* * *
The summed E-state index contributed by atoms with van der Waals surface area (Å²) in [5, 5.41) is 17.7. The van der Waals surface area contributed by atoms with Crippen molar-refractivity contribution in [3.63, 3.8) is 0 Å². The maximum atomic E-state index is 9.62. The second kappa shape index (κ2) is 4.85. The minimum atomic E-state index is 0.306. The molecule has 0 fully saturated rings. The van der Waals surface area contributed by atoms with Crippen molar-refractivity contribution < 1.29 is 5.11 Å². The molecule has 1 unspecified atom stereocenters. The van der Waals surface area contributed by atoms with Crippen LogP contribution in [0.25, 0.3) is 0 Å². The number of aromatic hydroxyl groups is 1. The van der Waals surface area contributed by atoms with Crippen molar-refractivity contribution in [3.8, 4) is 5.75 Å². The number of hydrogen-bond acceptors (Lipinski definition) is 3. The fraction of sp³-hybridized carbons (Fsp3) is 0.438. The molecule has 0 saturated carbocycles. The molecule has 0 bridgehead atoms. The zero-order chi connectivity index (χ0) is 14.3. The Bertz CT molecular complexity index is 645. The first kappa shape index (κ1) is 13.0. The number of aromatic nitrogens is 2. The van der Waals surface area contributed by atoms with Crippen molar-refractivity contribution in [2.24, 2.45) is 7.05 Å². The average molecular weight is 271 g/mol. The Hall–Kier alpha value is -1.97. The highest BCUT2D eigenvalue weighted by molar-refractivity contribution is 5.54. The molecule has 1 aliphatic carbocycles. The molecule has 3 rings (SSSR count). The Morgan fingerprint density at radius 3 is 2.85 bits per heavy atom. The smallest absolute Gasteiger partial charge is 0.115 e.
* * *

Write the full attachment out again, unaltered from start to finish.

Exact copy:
The summed E-state index contributed by atoms with van der Waals surface area (Å²) in [5, 5.41) is 17.7. The van der Waals surface area contributed by atoms with Crippen molar-refractivity contribution in [3.63, 3.8) is 0 Å². The maximum atomic E-state index is 9.62. The second kappa shape index (κ2) is 4.85. The minimum atomic E-state index is 0.306. The molecule has 0 fully saturated rings. The van der Waals surface area contributed by atoms with Crippen molar-refractivity contribution < 1.29 is 5.11 Å². The molecule has 1 unspecified atom stereocenters. The van der Waals surface area contributed by atoms with Crippen LogP contribution in [0.25, 0.3) is 0 Å². The number of aromatic hydroxyl groups is 1. The van der Waals surface area contributed by atoms with Crippen molar-refractivity contribution in [3.8, 4) is 5.75 Å². The number of hydrogen-bond acceptors (Lipinski definition) is 3. The fraction of sp³-hybridized carbons (Fsp3) is 0.438. The molecule has 0 saturated carbocycles. The molecule has 0 bridgehead atoms. The zero-order chi connectivity index (χ0) is 14.3. The Bertz CT molecular complexity index is 645. The first kappa shape index (κ1) is 13.0. The number of aromatic nitrogens is 2. The van der Waals surface area contributed by atoms with Crippen molar-refractivity contribution in [2.24, 2.45) is 7.05 Å². The average molecular weight is 271 g/mol. The Hall–Kier alpha value is -1.97. The highest BCUT2D eigenvalue weighted by molar-refractivity contribution is 5.54. The molecule has 1 aliphatic carbocycles. The molecule has 3 rings (SSSR count). The Morgan fingerprint density at radius 3 is 2.85 bits per heavy atom. The smallest absolute Gasteiger partial charge is 0.115 e.